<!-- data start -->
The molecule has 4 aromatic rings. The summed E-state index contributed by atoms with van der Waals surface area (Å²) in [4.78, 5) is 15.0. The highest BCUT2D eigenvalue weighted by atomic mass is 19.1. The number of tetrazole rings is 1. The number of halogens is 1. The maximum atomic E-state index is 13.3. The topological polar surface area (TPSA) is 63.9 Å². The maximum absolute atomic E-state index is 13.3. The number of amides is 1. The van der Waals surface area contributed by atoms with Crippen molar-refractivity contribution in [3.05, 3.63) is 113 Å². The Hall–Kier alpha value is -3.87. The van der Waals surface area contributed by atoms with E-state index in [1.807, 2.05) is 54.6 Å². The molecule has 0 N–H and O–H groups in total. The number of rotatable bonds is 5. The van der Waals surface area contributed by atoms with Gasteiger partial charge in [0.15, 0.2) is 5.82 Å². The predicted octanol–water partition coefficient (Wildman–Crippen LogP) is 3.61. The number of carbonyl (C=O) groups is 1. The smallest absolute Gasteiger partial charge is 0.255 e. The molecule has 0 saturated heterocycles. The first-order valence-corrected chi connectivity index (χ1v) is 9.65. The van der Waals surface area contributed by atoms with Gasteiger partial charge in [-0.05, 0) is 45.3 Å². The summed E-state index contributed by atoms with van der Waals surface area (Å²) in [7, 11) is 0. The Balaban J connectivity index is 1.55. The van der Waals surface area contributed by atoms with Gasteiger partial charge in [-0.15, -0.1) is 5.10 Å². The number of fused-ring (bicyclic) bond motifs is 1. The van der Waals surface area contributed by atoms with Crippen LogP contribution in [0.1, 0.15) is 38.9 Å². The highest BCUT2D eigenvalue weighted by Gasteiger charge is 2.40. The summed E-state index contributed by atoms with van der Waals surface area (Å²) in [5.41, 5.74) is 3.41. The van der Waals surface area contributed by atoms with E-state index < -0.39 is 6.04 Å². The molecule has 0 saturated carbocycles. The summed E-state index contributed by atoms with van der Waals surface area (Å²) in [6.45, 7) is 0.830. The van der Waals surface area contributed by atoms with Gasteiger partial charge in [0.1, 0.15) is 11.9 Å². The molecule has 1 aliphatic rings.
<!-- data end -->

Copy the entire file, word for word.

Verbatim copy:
The molecule has 4 aromatic rings. The summed E-state index contributed by atoms with van der Waals surface area (Å²) in [4.78, 5) is 15.0. The highest BCUT2D eigenvalue weighted by atomic mass is 19.1. The number of tetrazole rings is 1. The number of halogens is 1. The maximum atomic E-state index is 13.3. The topological polar surface area (TPSA) is 63.9 Å². The maximum absolute atomic E-state index is 13.3. The number of amides is 1. The van der Waals surface area contributed by atoms with Crippen molar-refractivity contribution in [3.05, 3.63) is 113 Å². The Hall–Kier alpha value is -3.87. The van der Waals surface area contributed by atoms with E-state index in [1.807, 2.05) is 54.6 Å². The molecule has 0 N–H and O–H groups in total. The number of rotatable bonds is 5. The van der Waals surface area contributed by atoms with Gasteiger partial charge in [0.15, 0.2) is 5.82 Å². The predicted octanol–water partition coefficient (Wildman–Crippen LogP) is 3.61. The number of carbonyl (C=O) groups is 1. The smallest absolute Gasteiger partial charge is 0.255 e. The molecule has 0 saturated heterocycles. The first-order valence-corrected chi connectivity index (χ1v) is 9.65. The van der Waals surface area contributed by atoms with Gasteiger partial charge in [-0.05, 0) is 45.3 Å². The summed E-state index contributed by atoms with van der Waals surface area (Å²) in [7, 11) is 0. The Balaban J connectivity index is 1.55. The van der Waals surface area contributed by atoms with Gasteiger partial charge in [-0.15, -0.1) is 5.10 Å². The number of fused-ring (bicyclic) bond motifs is 1. The van der Waals surface area contributed by atoms with Crippen LogP contribution in [0.1, 0.15) is 38.9 Å². The highest BCUT2D eigenvalue weighted by Gasteiger charge is 2.40. The summed E-state index contributed by atoms with van der Waals surface area (Å²) in [5.41, 5.74) is 3.41. The van der Waals surface area contributed by atoms with E-state index < -0.39 is 6.04 Å². The molecule has 0 saturated carbocycles. The summed E-state index contributed by atoms with van der Waals surface area (Å²) in [6.45, 7) is 0.830. The van der Waals surface area contributed by atoms with Gasteiger partial charge in [0.1, 0.15) is 11.9 Å². The molecule has 1 aliphatic rings.